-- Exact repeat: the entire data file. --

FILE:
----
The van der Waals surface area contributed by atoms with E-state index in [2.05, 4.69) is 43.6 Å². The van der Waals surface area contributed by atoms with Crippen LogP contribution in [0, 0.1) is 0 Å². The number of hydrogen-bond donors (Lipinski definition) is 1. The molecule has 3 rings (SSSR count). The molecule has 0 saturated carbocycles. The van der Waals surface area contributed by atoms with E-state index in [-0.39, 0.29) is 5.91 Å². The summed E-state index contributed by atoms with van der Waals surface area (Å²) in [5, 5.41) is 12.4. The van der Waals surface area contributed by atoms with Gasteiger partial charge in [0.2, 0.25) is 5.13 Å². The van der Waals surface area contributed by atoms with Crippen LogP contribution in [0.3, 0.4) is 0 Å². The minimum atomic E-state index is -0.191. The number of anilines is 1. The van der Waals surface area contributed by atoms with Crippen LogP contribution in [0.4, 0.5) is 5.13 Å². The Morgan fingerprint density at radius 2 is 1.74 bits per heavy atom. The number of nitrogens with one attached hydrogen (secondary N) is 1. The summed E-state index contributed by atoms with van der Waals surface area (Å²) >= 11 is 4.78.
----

The van der Waals surface area contributed by atoms with E-state index in [2.05, 4.69) is 43.6 Å². The van der Waals surface area contributed by atoms with Crippen LogP contribution in [0, 0.1) is 0 Å². The number of hydrogen-bond donors (Lipinski definition) is 1. The molecule has 3 rings (SSSR count). The molecule has 0 saturated carbocycles. The van der Waals surface area contributed by atoms with E-state index in [-0.39, 0.29) is 5.91 Å². The summed E-state index contributed by atoms with van der Waals surface area (Å²) in [5, 5.41) is 12.4. The van der Waals surface area contributed by atoms with Gasteiger partial charge in [0.2, 0.25) is 5.13 Å². The van der Waals surface area contributed by atoms with Crippen LogP contribution in [0.3, 0.4) is 0 Å². The minimum atomic E-state index is -0.191. The number of anilines is 1. The van der Waals surface area contributed by atoms with Crippen LogP contribution in [0.4, 0.5) is 5.13 Å². The Morgan fingerprint density at radius 2 is 1.74 bits per heavy atom. The number of nitrogens with one attached hydrogen (secondary N) is 1. The summed E-state index contributed by atoms with van der Waals surface area (Å²) >= 11 is 4.78.